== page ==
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This is pure laziness, but I'm looking to create a custom terminal command to extract tarballs - ie "targz" then a filename would extract a tar.gz tarball, and "tarbz2"... Well, guess. I followed the instructions for creating custom commands found here, and while I'm sure that worked great for that asker (who wanted a command to start a couple of things for him, which required no additional arguments or anything), it's not working for me. The "targz" file in my ~/bin reads as follows:

tar -xzvf

What wizardry. So I type

targz putty-0.62.tar.gz

in the terminal, and it gives me:

tar: option requires an argument -- 'f'

Any way to make this work so I can just type "targz" then the target filename into the terminal and have it be extracted? Or, for extra sloth points, type something like "untar" then a target filename, then have it be extracted whether it's .gz or .bz2?

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2 Answers 2

up vote 3 down vote accepted

What you want to do is pass arguments to a shell script. Check out this link. I think you'll have your answer. As for the second part of your question, using tar -xvf will untar any file whether it's .gz, .bz2 or .xz.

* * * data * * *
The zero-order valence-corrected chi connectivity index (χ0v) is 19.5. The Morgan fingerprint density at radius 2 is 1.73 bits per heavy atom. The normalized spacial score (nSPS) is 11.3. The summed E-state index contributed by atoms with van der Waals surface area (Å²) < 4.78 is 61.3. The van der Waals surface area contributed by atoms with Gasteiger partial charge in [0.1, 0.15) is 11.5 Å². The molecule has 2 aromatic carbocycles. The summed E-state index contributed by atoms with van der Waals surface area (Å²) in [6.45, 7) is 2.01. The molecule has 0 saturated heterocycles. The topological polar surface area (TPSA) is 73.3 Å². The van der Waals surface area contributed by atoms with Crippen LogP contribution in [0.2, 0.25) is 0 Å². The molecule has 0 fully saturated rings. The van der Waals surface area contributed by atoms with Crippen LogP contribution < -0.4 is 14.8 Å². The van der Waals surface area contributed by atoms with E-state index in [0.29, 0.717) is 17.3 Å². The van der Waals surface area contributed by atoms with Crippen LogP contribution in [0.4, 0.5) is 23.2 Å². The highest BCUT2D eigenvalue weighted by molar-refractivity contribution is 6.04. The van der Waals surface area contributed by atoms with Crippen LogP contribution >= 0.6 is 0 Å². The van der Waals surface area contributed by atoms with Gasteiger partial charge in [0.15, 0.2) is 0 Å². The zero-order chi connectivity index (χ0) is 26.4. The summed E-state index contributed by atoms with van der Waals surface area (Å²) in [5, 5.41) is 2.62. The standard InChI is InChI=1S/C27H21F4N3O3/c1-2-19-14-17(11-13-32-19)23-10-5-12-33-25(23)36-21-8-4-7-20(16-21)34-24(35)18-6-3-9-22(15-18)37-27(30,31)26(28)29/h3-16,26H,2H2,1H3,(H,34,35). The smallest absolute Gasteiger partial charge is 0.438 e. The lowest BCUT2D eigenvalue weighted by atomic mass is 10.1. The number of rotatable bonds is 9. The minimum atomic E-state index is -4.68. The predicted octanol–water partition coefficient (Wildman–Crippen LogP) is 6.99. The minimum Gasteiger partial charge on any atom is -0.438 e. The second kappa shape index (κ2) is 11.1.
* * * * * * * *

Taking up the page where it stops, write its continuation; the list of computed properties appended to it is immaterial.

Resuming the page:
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Thanks. "tar -xzvf $1" works. –  Video Gone Feb 25 '13 at 4:12
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you could also create an alias like this:

alias utgz='tar -zxf '

Now issuing utgz tarball.tar.gz will extract all the files from the ta, without the overhead of going through a separate shell. As I understand it the alias just acts as a text substitution.

If you type alias at your prompt you might see something like 'ls=ls -F' and so on. so utgz tarball.tar.gz gets changed to tar -zxf tarball.tar.gz.

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Hi, welcome to AskUbuntu.com. I like your answer better than the accepted one because I feel it is a little more elegant to use an alias for this than starting a separate shell, but could you rewrite your answer to make it a bit clearer for the asker? –  Aaron D Feb 25 '13 at 7:02
    
the weakness of alias though is that it only works in the shell, while having an actual script in the PATH will work everywhere else. Though that could be a strength as well. –  Lie Ryan Feb 25 '13 at 9:48
    
This situation is ideally suited for an alias. It's true that aliases only work in a shell, but I'd be quite surprised if anyone needed a simple shortcut like this anywhere except a shell. –  Scott Severance Feb 25 '13 at 10:15
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